Lancefield Classification of Streptococci

Streptococci are Gram-positive cocci either diplococci (lanceolate shaped; S. pneumoniae) or in chains. They are catalase-negative (an important test to differentiate streptococci from Staphylococci). These fastidious gram-positive cocci may give either alpha or beta or gamma hemolysis when cultured on blood agar.

β-hemolytic streptococci produce hemolysins that lyse the sheep RBCs (poorly lyse human RBCs too), resulting in a clearing of the Blood Agar plate surrounding the colonies. More intense β-hemolysis is noted in areas where the medium has been “stabbed,” pushing some of the bacteria under the surface of the medium. The β-hemolysis in these areas is due to the combined action of both hemolysins of Streptococci (Streptolysin O and Streptolysin S. The surface β-hemolysis is largely due to streptolysin S (oxygen stable hemolysin), as Streptolysin O which is oxygen-labile does not show maximal activity on the surface of the agar.

Beta Hemolysis in Sheep Blood Agar.

Serologic grouping of cell wall carbohydrates of Streptococci was classically been used to identify species of beta-hemolytic Streptococci, this grouping is known as  Lancefield grouping. Beta hemolytic streptococci are arranged into twenty (20) groups A-U without I and J (i.e. A through H and K through V). Rebecca Lancefield, a prominent American microbiologist, introduced Lancefield grouping.

Streptococcus as seen in Scanning electron microscope (lancefield grouping)
Streptococcus as seen in scanning electron microscope

The basis of Lancefield grouping is the antigenic differences in C carbohydrates, a group-specific antigen.  C carbohydrate is located in the cell wall of streptococci

(Note: viridans streptococci and Streptococcus pneumoniae have no group-specific antigen).

The original Lancefield precipitin test is now rarely performed in clinical laboratories. Now, it has been replaced by either latex agglutination or coagglutination.

Group A Streptococci (GAS)

Streptococcus pyogenes, is one of the most important human pathogens which causes Streptococcal sore throat, skin infections, and post-streptococcal sequelae such as rheumatic fever and post-streptococcal glomerulonephritis (PSGN). S. pyogenes is inhibited by the antibiotic bacitracin, an important diagnostic criterion.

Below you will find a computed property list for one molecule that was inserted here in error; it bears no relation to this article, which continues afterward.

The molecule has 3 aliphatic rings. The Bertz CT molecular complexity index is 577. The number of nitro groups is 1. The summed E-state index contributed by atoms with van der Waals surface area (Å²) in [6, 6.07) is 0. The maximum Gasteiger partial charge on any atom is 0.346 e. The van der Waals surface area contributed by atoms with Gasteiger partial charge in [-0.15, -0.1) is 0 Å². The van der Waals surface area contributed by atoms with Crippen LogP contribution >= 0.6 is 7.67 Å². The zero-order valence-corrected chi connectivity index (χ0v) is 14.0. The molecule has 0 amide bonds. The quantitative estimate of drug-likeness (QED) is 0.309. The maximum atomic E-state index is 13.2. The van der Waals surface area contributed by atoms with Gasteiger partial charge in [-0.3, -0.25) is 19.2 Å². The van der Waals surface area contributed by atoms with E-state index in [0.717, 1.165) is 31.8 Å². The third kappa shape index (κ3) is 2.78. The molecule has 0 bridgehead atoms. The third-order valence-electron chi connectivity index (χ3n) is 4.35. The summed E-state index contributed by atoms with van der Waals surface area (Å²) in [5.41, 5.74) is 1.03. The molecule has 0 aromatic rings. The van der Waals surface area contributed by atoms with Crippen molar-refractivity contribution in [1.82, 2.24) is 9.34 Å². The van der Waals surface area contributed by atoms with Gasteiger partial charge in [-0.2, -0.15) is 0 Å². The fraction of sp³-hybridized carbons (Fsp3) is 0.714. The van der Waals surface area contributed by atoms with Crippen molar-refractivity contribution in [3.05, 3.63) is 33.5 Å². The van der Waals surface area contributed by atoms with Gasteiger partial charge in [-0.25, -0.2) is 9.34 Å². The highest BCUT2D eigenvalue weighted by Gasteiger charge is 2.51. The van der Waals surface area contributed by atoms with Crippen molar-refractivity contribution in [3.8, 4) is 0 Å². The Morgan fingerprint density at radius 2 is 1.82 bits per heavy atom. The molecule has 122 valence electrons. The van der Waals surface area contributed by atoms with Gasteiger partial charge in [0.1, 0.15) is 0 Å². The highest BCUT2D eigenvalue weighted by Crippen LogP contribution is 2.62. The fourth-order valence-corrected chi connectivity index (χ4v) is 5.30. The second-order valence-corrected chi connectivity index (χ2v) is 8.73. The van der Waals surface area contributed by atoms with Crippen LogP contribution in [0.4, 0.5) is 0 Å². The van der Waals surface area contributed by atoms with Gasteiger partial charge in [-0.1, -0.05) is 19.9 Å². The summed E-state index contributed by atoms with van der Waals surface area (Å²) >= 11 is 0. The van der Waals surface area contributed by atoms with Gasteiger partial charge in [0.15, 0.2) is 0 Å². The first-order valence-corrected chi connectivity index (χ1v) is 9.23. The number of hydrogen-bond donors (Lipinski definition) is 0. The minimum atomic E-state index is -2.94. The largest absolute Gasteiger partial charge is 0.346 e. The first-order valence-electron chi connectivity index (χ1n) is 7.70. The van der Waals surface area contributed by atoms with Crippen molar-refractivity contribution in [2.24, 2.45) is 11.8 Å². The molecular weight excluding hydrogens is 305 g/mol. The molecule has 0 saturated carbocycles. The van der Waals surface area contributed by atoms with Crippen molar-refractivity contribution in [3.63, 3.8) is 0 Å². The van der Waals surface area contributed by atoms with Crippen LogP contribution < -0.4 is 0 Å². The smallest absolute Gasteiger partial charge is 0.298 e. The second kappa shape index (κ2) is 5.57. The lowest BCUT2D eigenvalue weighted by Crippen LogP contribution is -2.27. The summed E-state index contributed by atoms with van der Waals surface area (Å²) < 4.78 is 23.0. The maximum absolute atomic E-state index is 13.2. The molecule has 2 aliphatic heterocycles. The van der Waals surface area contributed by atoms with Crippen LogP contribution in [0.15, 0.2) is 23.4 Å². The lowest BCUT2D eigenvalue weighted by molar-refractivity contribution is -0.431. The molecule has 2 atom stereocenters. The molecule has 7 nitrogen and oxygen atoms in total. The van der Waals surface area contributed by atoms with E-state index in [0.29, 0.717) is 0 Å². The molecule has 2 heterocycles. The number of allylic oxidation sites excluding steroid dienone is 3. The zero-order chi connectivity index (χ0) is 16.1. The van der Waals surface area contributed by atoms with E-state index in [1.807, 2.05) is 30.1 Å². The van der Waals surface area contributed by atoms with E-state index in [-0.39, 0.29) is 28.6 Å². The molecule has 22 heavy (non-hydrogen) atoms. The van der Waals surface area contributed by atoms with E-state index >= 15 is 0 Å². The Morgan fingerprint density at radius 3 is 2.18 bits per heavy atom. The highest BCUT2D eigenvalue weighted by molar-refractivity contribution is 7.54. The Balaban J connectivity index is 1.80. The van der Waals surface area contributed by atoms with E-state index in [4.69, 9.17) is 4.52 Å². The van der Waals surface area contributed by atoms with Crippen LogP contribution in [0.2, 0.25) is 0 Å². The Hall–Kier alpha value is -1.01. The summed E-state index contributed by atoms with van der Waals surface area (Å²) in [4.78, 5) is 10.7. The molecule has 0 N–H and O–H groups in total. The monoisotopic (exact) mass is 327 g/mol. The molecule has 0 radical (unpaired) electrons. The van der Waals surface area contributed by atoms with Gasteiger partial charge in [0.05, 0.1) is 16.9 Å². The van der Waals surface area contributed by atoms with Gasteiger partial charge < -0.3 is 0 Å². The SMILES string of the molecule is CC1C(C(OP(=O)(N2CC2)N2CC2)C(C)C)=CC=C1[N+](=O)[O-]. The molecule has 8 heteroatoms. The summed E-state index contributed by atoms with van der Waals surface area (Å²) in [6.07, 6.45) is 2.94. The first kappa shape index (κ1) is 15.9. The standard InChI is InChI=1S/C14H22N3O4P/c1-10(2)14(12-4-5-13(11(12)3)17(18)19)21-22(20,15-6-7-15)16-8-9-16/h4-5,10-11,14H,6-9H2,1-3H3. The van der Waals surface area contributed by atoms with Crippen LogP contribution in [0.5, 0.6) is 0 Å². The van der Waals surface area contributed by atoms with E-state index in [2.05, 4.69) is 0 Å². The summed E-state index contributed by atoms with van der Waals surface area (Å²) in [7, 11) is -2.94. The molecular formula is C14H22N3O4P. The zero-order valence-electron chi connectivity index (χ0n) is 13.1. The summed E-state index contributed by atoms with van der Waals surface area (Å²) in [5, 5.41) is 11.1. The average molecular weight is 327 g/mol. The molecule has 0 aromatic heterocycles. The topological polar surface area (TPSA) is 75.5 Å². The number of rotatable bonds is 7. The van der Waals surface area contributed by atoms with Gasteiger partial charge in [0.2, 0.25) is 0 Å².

Group B Streptococci

Streptococcus agalactiae colonizes the genital tract of some women and can cause neonatal meningitis and sepsis. It can cause septic abortion and puerperal or gynecological sepsis and occasionally urinary tract infections. S. agalactiae gives CAMP test positive and can hydrolyze the hippurate.

Group C Streptococci

 Group C beta-hemolytic streptococci currently include S. dysgalactiae subsp. equisimilis and other related strains under the same species or S. equi subspecies. S. dysgalactiae subsp. equisimilis has been recovered from pharyngitis and tonsillitis from patients with underlying diseases such as cardiopulmonary disease, diabetes, immunosuppression, HIV, etc.

Group D Streptococci

It include enterococci (e.g., Enterococcus faecalis and Enterococcus faecium) and nonenterococci (S. bovis). Enterococci are members of the normal flora of the colon. They can cause urinary, biliary, and cardiovascular infections.

Note: By the mid-1980s, the enterococcal streptococci (Lancefield group D) had taken up residence in their own newly created Enterococcus genus and the “dairy” or “lactic” streptococci (Lancefield group N) were moved to new Lactococcus genus.

Group F Beta Hemolytic streptococci

Organisms of this group have been called S. milleri in the British taxonomic scheme and anginosus (S. anginosus) group in the American taxonomic group.  Group F Beta-hemolytic streptococci are recognized as a cause of severe suppurative infections including cellulitis, deep-tissue abscesses, bacteremia, osteomyelitis, and endocarditis.

Group K-U contains streptococcal species of limited virulence which can cause infections in immunocompromised individuals.

Summary of Medically Important Streptococci 

SpeciesLancefield GroupTypical HemolysisImportant Lab Characteristics
Streptococcus pyogenesABetaBacitracin sensitive
PYR Test positive
S. agalactiae BBetaBacitracin resistant
Hippurate utilized
CAMP test positive
Enterococcus faecalisDAlpha, Beta or NoneGrowth in 6.5% NaCl
PYR Test positive
S. bovisDAlpha or noneNo growth in 6.5% NaCl
S. pneumoniaeNot groupableAlphaBile soluble
Inhibited by optochin
Viridans groupNot groupableAlphaNot bile soluble
Not inhibited by optochin


  1. Winn, W. C., & Koneman, E. W. (2006). Koneman’s Color Atlas and Textbook of Diagnostic Microbiology (Color Atlas & Textbook of Diagnostic Microbiology). Lippincott Williams & Wilkins
  2. Bailey & Scott’s Diagnostic Microbiology, Forbes, 11th edition
  3. Şahan Yapicier, Ö., Sababoglu, E., Ozturk, D., Turutoglu, H., Pehlivanoglu, F., & Kaya, M. (2021). Lancefield classification and antimicrobial resistance of hemolytic streptococci isolated from bovine mastitis. Veterinaria italiana, 57(1), 41–47. Facklam, R. F., Martin, D. R., Lovgren, M., Johnson, D. R., Efstratiou, A., Thompson, T. A., Gowan, S., Kriz, P., Tyrrell, G. J., Kaplan, E., & Beall, B. (2002). Extension of the Lancefield classification for group A streptococci by addition of 22 new M protein gene sequence types from clinical isolates: emm103 to emm124. Clinical infectious diseases : an official publication of the Infectious Diseases Society of America, 34(1), 28–38.

Acharya Tankeshwar

Hello, thank you for visiting my blog. I am Tankeshwar Acharya. Blogging is my passion. As an asst. professor, I am teaching microbiology and immunology to medical and nursing students at PAHS, Nepal. I have been working as a microbiologist at Patan hospital for more than 10 years.

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